Councils will be required to increase the amount of land they earmark for housing development, the coalition Government's draft national planning policy framework (NPPF) has confirmed.
Existing planning guidance requires local authorities to "identify and maintain a rolling five-year supply of deliverable land for housing".
But the draft NPPF, published today, says that, on top of this, the "supply should include an additional allowance of at least 20 per cent to ensure choice and competition in the market for land".
A leaked version of the much-awaited document, seen by Planning earlier this month, had included the measure, which the official draft NPPF says is intended to "ensure choice and competition in the market for land".
The Government had been widely expected to publish the draft NPPF earlier this month, prompting the Labour Party to accuse ministers of "dithering" over its publication date last week.
The document is intended to consolidate all current planning policy documents into a single circular.
The draft NPPF says that the presumption in favour of sustainable development should be seen as the "golden thread" running through both plan making and decision taking.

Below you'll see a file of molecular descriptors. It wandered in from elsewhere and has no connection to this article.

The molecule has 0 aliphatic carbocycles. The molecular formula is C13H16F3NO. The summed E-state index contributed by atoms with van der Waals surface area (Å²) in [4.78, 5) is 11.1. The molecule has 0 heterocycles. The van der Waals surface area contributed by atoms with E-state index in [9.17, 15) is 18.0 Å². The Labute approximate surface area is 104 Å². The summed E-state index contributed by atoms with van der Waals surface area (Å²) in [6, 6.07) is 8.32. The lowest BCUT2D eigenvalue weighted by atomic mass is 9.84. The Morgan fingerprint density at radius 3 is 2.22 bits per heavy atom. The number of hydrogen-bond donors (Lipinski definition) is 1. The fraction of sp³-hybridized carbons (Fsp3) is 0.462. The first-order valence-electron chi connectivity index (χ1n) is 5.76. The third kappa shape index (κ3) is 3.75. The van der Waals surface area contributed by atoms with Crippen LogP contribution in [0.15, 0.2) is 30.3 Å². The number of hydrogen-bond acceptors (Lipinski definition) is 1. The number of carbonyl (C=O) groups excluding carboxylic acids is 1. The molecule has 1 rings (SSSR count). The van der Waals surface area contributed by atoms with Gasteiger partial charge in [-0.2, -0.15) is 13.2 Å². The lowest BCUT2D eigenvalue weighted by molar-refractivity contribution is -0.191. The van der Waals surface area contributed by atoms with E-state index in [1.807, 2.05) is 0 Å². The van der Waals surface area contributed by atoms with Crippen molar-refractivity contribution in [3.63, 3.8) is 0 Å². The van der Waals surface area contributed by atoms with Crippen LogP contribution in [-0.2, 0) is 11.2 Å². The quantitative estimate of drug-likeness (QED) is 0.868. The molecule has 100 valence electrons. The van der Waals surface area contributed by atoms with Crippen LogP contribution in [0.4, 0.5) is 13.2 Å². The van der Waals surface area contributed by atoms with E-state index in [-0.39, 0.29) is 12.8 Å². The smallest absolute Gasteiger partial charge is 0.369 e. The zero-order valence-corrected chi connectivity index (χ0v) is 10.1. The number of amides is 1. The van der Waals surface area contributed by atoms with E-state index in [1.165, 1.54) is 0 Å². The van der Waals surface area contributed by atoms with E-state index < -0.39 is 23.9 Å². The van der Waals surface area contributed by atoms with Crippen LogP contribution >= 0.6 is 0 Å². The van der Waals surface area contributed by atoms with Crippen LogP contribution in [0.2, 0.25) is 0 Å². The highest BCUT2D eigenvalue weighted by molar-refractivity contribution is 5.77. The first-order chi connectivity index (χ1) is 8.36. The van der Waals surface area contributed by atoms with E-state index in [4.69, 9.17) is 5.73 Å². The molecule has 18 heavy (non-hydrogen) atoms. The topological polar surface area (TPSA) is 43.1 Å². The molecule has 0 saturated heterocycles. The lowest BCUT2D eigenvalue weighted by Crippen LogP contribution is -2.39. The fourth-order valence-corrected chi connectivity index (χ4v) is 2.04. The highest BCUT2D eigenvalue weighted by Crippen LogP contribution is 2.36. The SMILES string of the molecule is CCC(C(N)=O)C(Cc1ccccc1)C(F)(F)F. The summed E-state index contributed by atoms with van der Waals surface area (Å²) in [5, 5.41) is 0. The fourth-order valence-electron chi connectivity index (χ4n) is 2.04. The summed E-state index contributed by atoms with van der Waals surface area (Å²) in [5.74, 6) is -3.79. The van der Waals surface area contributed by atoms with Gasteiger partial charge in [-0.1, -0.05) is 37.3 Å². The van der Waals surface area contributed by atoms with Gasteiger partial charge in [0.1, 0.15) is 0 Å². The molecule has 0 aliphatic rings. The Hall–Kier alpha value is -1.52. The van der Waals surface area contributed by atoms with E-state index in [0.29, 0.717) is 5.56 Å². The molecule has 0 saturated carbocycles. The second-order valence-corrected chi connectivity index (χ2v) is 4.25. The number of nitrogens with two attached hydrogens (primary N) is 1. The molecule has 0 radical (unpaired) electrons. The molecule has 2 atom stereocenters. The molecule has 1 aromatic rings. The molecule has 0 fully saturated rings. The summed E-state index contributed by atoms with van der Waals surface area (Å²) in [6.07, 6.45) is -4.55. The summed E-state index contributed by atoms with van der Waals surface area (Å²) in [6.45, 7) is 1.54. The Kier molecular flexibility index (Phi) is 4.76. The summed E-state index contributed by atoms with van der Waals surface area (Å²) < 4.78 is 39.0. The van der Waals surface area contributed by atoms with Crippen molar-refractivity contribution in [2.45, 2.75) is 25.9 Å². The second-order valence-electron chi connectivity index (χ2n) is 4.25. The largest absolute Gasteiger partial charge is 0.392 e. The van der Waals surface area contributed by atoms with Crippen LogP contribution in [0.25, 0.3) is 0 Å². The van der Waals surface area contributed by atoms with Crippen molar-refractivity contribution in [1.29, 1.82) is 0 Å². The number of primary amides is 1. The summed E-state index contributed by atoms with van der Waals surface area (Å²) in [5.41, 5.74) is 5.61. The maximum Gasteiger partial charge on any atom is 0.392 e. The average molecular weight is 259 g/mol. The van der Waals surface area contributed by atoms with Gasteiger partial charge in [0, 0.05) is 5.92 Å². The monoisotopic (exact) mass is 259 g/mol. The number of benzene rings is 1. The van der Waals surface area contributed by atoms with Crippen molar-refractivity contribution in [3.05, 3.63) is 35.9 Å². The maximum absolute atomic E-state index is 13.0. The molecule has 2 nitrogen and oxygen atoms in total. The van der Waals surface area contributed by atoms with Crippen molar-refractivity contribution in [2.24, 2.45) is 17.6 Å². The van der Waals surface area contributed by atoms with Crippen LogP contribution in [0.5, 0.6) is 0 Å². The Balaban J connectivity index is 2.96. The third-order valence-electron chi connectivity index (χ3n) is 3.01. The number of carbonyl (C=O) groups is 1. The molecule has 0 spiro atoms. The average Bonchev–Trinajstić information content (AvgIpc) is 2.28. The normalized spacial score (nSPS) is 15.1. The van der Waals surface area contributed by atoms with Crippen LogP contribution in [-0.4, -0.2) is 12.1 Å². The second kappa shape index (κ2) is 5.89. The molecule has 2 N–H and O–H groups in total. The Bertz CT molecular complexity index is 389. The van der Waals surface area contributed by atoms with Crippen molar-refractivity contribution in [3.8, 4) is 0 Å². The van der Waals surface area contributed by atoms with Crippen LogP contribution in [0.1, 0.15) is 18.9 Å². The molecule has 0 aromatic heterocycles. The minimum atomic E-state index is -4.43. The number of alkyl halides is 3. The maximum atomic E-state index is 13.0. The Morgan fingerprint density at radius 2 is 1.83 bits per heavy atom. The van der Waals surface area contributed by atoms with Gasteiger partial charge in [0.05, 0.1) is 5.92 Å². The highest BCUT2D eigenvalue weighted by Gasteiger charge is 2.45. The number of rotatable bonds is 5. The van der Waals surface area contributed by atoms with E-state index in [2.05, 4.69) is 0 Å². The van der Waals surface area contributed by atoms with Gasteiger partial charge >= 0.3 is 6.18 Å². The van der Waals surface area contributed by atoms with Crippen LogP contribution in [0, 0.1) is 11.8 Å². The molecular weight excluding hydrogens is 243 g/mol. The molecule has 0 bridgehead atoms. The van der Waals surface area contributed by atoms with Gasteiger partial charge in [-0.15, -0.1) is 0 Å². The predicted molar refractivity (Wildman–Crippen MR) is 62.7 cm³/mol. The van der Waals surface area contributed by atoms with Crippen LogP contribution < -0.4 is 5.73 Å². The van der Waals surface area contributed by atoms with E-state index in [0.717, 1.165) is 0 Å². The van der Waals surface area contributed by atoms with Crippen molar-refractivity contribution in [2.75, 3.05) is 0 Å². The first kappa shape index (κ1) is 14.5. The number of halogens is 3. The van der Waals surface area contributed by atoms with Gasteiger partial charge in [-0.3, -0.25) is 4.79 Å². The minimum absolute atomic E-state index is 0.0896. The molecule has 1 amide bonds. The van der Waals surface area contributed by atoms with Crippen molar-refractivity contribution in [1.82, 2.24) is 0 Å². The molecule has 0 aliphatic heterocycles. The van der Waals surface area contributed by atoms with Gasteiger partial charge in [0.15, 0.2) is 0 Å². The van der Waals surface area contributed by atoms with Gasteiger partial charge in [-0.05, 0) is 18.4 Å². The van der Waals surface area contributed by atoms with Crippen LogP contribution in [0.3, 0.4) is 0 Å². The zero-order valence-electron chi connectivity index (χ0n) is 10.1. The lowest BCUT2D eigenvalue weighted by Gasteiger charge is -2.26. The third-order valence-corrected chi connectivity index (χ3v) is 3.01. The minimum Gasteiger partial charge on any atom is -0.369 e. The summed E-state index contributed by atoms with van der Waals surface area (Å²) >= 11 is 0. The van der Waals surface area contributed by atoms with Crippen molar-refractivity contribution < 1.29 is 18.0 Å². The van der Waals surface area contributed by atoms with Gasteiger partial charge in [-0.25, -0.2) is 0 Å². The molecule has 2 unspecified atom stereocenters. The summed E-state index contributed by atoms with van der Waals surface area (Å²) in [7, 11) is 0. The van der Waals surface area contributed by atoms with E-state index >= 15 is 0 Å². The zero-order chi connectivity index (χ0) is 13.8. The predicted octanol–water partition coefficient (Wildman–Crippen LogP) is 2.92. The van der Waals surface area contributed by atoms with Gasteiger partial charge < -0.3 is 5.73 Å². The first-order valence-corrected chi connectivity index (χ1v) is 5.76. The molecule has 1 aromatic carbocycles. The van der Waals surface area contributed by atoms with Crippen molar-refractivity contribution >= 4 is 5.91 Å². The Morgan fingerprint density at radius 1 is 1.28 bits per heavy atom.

It confirms that local authorities must "grant planning permission where the plan is absent, silent, indeterminate or where relevant policies are out of date".
The draft NPPF also says that, when considering any planning application, local planning authorities should ensure that "substantial weight" is given to any harm to the green belt.
The document says that "very special circumstances" will not exist, "unless the potential harm to the green belt by reason of inappropriateness, and any other harm, is clearly outweighed by other considerations.
In the document’s foreword, decentralisation minister Greg Clark said: "Development that is sustainable should go ahead without delay – a presumption in favour of sustainable development that is the basis for every plan, and every decision. This framework sets out clearly what could make a proposed plan or development unsustainable."